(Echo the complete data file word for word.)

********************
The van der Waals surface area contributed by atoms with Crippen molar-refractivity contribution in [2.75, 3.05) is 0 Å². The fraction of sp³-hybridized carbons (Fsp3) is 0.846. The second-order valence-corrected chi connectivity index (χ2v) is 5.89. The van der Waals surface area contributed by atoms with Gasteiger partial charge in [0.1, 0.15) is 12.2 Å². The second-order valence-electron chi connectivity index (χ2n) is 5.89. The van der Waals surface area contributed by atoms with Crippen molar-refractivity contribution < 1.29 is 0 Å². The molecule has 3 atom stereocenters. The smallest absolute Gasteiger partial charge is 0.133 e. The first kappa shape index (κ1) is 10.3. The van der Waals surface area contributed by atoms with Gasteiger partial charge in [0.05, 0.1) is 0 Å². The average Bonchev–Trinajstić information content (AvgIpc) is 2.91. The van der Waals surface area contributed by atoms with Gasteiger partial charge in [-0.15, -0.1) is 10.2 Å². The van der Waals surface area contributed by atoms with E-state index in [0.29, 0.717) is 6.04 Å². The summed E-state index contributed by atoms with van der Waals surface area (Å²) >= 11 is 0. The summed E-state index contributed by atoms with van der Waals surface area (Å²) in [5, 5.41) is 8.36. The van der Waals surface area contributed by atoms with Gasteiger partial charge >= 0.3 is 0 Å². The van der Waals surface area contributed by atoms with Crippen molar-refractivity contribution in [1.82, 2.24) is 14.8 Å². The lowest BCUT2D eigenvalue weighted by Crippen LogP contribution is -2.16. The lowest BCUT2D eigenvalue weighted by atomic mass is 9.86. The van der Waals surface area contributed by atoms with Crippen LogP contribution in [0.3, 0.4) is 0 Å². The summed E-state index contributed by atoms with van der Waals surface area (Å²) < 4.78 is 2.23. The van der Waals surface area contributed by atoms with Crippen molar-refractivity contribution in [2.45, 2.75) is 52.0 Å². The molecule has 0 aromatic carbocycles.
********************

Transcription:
The van der Waals surface area contributed by atoms with Crippen molar-refractivity contribution in [2.75, 3.05) is 0 Å². The fraction of sp³-hybridized carbons (Fsp3) is 0.846. The second-order valence-corrected chi connectivity index (χ2v) is 5.89. The van der Waals surface area contributed by atoms with Gasteiger partial charge in [0.1, 0.15) is 12.2 Å². The second-order valence-electron chi connectivity index (χ2n) is 5.89. The van der Waals surface area contributed by atoms with Crippen molar-refractivity contribution < 1.29 is 0 Å². The molecule has 3 atom stereocenters. The smallest absolute Gasteiger partial charge is 0.133 e. The first kappa shape index (κ1) is 10.3. The van der Waals surface area contributed by atoms with Gasteiger partial charge in [0.05, 0.1) is 0 Å². The average Bonchev–Trinajstić information content (AvgIpc) is 2.91. The van der Waals surface area contributed by atoms with Gasteiger partial charge in [-0.15, -0.1) is 10.2 Å². The van der Waals surface area contributed by atoms with E-state index in [0.29, 0.717) is 6.04 Å². The summed E-state index contributed by atoms with van der Waals surface area (Å²) >= 11 is 0. The summed E-state index contributed by atoms with van der Waals surface area (Å²) in [5, 5.41) is 8.36. The van der Waals surface area contributed by atoms with Gasteiger partial charge >= 0.3 is 0 Å². The van der Waals surface area contributed by atoms with Crippen molar-refractivity contribution in [1.82, 2.24) is 14.8 Å². The lowest BCUT2D eigenvalue weighted by Crippen LogP contribution is -2.16. The lowest BCUT2D eigenvalue weighted by atomic mass is 9.86. The van der Waals surface area contributed by atoms with Crippen LogP contribution in [0.3, 0.4) is 0 Å². The summed E-state index contributed by atoms with van der Waals surface area (Å²) < 4.78 is 2.23. The van der Waals surface area contributed by atoms with Crippen molar-refractivity contribution in [2.45, 2.75) is 52.0 Å². The molecule has 0 aromatic carbocycles.